BUENOS AIRES/MONTEVIDEO, Nov 2 (Reuters) - Máximo Andrieu, 69, is getting ready to turn his back on Argentina and start a new life in neighboring Uruguay, long a bastion of laid-back stability that is luring Argentines tired of political upheaval and economic turmoil.
That attraction has been burnished this year. Uruguay has reported around 879 coronavirus infections per 1 million people, one of the lowest levels in Latin America, according to a Reuters tally. Argentina, by contrast, has recorded over 25,000 cases per 1 million people, and has also been battered by economic, debt and currency crises.
Andrieu, who runs his own business, has been worried about rising taxes as Argentina’s Peronist government looks to cover a deep fiscal shortfall, with the government proposing a ‘wealth tax’ and increasingly strict currency controls.
“Argentina has a long history of institutional failures and an aimless direction. So I see less and less future,” said Andrieu, adding that Uruguay offered “stability and quality of life.”
Detailed migration figures were unavailable but at least 2,000 Argentines - a higher level than usual - have requested fiscal residence in Uruguay in recent months, Uruguayan senator Jorge Gandini, from the ruling National Party, told Reuters.
The trend represents a challenge for Argentina. On the one hand, it needs desperately to raise funds. But it also wants to avoid a ‘brain drain’ of talent and entrepreneurs out of the country - the kind of people it needs to help spur a growth revival.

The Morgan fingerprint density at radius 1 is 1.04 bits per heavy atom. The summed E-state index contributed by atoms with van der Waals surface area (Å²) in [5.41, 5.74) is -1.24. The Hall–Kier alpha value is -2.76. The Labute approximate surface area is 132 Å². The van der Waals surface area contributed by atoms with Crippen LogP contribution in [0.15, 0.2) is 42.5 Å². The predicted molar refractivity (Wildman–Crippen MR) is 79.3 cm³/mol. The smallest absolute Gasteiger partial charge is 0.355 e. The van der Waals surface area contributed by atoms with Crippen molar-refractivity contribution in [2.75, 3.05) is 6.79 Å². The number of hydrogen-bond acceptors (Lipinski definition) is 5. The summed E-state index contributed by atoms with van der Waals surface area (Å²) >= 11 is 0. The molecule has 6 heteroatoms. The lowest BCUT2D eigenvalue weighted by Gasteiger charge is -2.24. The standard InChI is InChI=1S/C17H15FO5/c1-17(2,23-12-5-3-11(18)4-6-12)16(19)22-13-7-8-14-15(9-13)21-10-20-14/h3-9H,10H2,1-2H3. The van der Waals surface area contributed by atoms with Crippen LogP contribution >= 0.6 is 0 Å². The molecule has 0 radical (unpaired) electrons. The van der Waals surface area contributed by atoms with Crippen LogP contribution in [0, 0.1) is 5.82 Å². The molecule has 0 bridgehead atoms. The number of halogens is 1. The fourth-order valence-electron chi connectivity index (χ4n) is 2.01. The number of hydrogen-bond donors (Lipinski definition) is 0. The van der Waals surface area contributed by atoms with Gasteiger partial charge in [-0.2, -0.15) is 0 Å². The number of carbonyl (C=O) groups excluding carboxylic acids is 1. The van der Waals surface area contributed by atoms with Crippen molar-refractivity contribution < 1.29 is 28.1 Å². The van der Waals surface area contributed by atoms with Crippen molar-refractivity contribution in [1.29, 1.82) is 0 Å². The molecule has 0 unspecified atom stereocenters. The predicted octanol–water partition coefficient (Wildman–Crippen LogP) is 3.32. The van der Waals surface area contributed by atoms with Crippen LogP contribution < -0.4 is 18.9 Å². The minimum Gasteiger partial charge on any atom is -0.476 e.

Uruguay, under new center-right President Luis Lacalle Pou, has looked to attract those same people. Argentina’s smaller neighbor, with a population of just 3.5 million, already has one of the highest levels of gross domestic product per capita in the region.
The Uruguayan government this year relaxed requirements for residency, lowering the amount of investment needed in real estate from $1.6 million to just over $328,000. In addition, it offers a 10-year ‘tax holiday’ for foreigners.
“What we are looking for here is for them to come and stay to spend, invest, and eventually attract their companies,” Gandini said.
Martín Caranta, a tax specialist and partner at Lisicki Litvin in Buenos Aires, said that moves to raise taxes in Argentina had created greater pressure on the middle class.
“A lot of people got tired of that pressure and decided to go elsewhere,” he said.
Since a sharp market crash last year, he said the number of enquiries he had received from people looking to reduce their tax burden and asking about possible moves to Uruguay had jumped, accelerating further during the pandemic.
Argentina has been mired in its latest economic crisis since mid-2018, when former center-right President Mauricio Macri was in charge. That crisis led to a sovereign default earlier this year, followed by a huge debt restructuring.
President Alberto Fernández, a center-left Peronist who took office last December, has tightened capital controls amid tumbling foreign currency reserves, with a huge gap between the official peso-dollar rate and the black market.
Camila Ginevra, a 27-year-old interior designer, has had enough. She temporarily settled in Uruguayan resort city Punta del Este to pass the pandemic - but said she has decided to move permanently.
“I choose to live here with my projects,” Ginevra said, citing “opportunities” and a good life. “I’m planning to stay here for the long term.”
Reporting by Marina Lammertyn in Buenos Aires and Fabian Werner in Montevideo; Editing by Adam Jourdan and Rosalba O’Brien
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